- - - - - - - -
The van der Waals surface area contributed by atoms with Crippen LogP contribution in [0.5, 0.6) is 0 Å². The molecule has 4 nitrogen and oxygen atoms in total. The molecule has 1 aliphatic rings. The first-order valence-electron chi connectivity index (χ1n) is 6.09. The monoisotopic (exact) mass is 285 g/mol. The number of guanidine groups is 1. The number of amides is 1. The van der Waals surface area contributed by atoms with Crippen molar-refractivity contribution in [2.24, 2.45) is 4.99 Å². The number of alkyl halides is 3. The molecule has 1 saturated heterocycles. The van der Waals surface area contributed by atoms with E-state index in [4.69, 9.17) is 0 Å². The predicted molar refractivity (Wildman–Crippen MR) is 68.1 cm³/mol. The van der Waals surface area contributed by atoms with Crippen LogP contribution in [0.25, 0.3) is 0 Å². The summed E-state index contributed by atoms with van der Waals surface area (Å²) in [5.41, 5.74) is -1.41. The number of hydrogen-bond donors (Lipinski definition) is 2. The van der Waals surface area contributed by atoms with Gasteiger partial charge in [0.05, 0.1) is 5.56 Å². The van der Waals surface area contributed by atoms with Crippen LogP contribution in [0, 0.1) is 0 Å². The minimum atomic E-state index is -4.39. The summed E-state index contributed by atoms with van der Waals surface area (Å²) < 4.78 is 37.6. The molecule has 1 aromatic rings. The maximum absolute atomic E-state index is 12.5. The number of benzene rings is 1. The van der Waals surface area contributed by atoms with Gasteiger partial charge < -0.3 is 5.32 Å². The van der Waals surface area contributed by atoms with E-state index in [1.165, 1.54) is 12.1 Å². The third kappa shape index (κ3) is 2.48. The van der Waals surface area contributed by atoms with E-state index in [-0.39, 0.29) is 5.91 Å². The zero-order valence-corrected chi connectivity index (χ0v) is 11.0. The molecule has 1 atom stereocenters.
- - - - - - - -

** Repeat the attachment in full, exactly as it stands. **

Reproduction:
The van der Waals surface area contributed by atoms with Crippen LogP contribution in [0.5, 0.6) is 0 Å². The molecule has 4 nitrogen and oxygen atoms in total. The molecule has 1 aliphatic rings. The first-order valence-electron chi connectivity index (χ1n) is 6.09. The monoisotopic (exact) mass is 285 g/mol. The number of guanidine groups is 1. The number of amides is 1. The van der Waals surface area contributed by atoms with Crippen molar-refractivity contribution in [2.24, 2.45) is 4.99 Å². The number of alkyl halides is 3. The molecule has 1 saturated heterocycles. The van der Waals surface area contributed by atoms with E-state index in [4.69, 9.17) is 0 Å². The predicted molar refractivity (Wildman–Crippen MR) is 68.1 cm³/mol. The van der Waals surface area contributed by atoms with Crippen LogP contribution in [0.25, 0.3) is 0 Å². The summed E-state index contributed by atoms with van der Waals surface area (Å²) in [5.41, 5.74) is -1.41. The number of hydrogen-bond donors (Lipinski definition) is 2. The van der Waals surface area contributed by atoms with Gasteiger partial charge in [0.05, 0.1) is 5.56 Å². The van der Waals surface area contributed by atoms with Crippen LogP contribution in [0, 0.1) is 0 Å². The minimum atomic E-state index is -4.39. The summed E-state index contributed by atoms with van der Waals surface area (Å²) < 4.78 is 37.6. The molecule has 1 aromatic rings. The maximum absolute atomic E-state index is 12.5. The number of benzene rings is 1. The van der Waals surface area contributed by atoms with Gasteiger partial charge < -0.3 is 5.32 Å². The van der Waals surface area contributed by atoms with E-state index in [1.165, 1.54) is 12.1 Å². The third kappa shape index (κ3) is 2.48. The van der Waals surface area contributed by atoms with E-state index in [-0.39, 0.29) is 5.91 Å². The zero-order valence-corrected chi connectivity index (χ0v) is 11.0. The molecule has 1 atom stereocenters.